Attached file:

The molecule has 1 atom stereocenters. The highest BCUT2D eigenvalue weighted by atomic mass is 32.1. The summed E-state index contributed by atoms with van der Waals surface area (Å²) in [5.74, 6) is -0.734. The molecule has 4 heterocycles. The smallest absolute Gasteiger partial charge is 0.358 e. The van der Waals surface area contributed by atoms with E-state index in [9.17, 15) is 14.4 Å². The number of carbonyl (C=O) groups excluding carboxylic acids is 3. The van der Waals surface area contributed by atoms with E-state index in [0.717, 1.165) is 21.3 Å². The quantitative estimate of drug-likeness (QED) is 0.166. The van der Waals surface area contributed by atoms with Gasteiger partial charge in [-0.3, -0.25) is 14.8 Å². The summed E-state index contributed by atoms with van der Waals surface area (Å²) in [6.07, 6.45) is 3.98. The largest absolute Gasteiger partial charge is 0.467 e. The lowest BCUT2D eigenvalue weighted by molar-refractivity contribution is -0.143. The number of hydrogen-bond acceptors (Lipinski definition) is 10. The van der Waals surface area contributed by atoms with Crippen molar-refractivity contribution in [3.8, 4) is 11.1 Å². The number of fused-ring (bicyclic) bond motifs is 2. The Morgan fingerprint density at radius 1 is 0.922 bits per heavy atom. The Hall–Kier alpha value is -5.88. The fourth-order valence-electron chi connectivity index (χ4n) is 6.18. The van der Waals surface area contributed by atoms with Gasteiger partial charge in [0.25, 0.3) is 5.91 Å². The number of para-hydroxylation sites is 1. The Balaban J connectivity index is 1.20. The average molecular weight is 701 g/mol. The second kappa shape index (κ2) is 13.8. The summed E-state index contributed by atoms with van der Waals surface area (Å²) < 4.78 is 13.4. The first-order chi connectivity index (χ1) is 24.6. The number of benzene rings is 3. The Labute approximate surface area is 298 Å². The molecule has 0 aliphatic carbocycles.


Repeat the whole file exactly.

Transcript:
The molecule has 1 atom stereocenters. The highest BCUT2D eigenvalue weighted by atomic mass is 32.1. The summed E-state index contributed by atoms with van der Waals surface area (Å²) in [5.74, 6) is -0.734. The molecule has 4 heterocycles. The smallest absolute Gasteiger partial charge is 0.358 e. The van der Waals surface area contributed by atoms with E-state index in [9.17, 15) is 14.4 Å². The number of carbonyl (C=O) groups excluding carboxylic acids is 3. The van der Waals surface area contributed by atoms with E-state index in [0.717, 1.165) is 21.3 Å². The quantitative estimate of drug-likeness (QED) is 0.166. The van der Waals surface area contributed by atoms with Gasteiger partial charge in [-0.3, -0.25) is 14.8 Å². The summed E-state index contributed by atoms with van der Waals surface area (Å²) in [6.07, 6.45) is 3.98. The largest absolute Gasteiger partial charge is 0.467 e. The lowest BCUT2D eigenvalue weighted by molar-refractivity contribution is -0.143. The number of hydrogen-bond acceptors (Lipinski definition) is 10. The van der Waals surface area contributed by atoms with Crippen molar-refractivity contribution in [3.8, 4) is 11.1 Å². The number of fused-ring (bicyclic) bond motifs is 2. The Morgan fingerprint density at radius 1 is 0.922 bits per heavy atom. The Hall–Kier alpha value is -5.88. The fourth-order valence-electron chi connectivity index (χ4n) is 6.18. The van der Waals surface area contributed by atoms with Gasteiger partial charge in [0.25, 0.3) is 5.91 Å². The number of para-hydroxylation sites is 1. The Balaban J connectivity index is 1.20. The average molecular weight is 701 g/mol. The second kappa shape index (κ2) is 13.8. The summed E-state index contributed by atoms with van der Waals surface area (Å²) < 4.78 is 13.4. The first-order chi connectivity index (χ1) is 24.6. The number of benzene rings is 3. The Labute approximate surface area is 298 Å². The molecule has 0 aliphatic carbocycles.